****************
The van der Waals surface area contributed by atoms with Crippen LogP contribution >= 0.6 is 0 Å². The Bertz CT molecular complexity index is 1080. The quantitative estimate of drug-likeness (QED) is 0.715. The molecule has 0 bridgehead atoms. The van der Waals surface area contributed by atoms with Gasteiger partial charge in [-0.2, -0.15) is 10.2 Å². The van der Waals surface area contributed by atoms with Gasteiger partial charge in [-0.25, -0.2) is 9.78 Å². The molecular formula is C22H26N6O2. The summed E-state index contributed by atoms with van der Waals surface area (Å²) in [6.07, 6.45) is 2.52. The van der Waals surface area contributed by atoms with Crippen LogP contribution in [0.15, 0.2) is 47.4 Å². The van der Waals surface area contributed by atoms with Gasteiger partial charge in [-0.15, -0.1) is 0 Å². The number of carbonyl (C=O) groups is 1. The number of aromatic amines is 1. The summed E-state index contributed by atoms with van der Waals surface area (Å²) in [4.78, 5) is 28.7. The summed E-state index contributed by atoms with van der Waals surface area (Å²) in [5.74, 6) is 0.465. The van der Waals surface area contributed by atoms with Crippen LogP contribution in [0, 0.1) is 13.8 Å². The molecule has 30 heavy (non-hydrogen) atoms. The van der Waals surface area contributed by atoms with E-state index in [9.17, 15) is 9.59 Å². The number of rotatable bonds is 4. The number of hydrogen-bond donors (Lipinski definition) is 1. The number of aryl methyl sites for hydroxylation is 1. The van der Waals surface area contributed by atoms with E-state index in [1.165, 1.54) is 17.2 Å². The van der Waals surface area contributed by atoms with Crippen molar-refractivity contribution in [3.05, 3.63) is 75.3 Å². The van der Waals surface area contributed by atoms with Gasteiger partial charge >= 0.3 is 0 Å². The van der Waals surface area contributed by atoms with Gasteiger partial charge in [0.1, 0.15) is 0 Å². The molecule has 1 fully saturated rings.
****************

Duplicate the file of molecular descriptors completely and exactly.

The van der Waals surface area contributed by atoms with Crippen LogP contribution >= 0.6 is 0 Å². The Bertz CT molecular complexity index is 1080. The quantitative estimate of drug-likeness (QED) is 0.715. The molecule has 0 bridgehead atoms. The van der Waals surface area contributed by atoms with Gasteiger partial charge in [-0.2, -0.15) is 10.2 Å². The van der Waals surface area contributed by atoms with Gasteiger partial charge in [-0.25, -0.2) is 9.78 Å². The molecular formula is C22H26N6O2. The summed E-state index contributed by atoms with van der Waals surface area (Å²) in [6.07, 6.45) is 2.52. The van der Waals surface area contributed by atoms with Crippen LogP contribution in [0.15, 0.2) is 47.4 Å². The van der Waals surface area contributed by atoms with Gasteiger partial charge in [-0.15, -0.1) is 0 Å². The number of carbonyl (C=O) groups is 1. The number of aromatic amines is 1. The summed E-state index contributed by atoms with van der Waals surface area (Å²) in [4.78, 5) is 28.7. The summed E-state index contributed by atoms with van der Waals surface area (Å²) in [5.74, 6) is 0.465. The van der Waals surface area contributed by atoms with Crippen LogP contribution in [0, 0.1) is 13.8 Å². The molecule has 30 heavy (non-hydrogen) atoms. The van der Waals surface area contributed by atoms with E-state index in [9.17, 15) is 9.59 Å². The number of rotatable bonds is 4. The number of hydrogen-bond donors (Lipinski definition) is 1. The number of aryl methyl sites for hydroxylation is 1. The van der Waals surface area contributed by atoms with E-state index in [1.165, 1.54) is 17.2 Å². The van der Waals surface area contributed by atoms with Crippen molar-refractivity contribution in [3.05, 3.63) is 75.3 Å². The van der Waals surface area contributed by atoms with Gasteiger partial charge >= 0.3 is 0 Å². The van der Waals surface area contributed by atoms with Gasteiger partial charge in [0.1, 0.15) is 0 Å². The molecule has 1 fully saturated rings.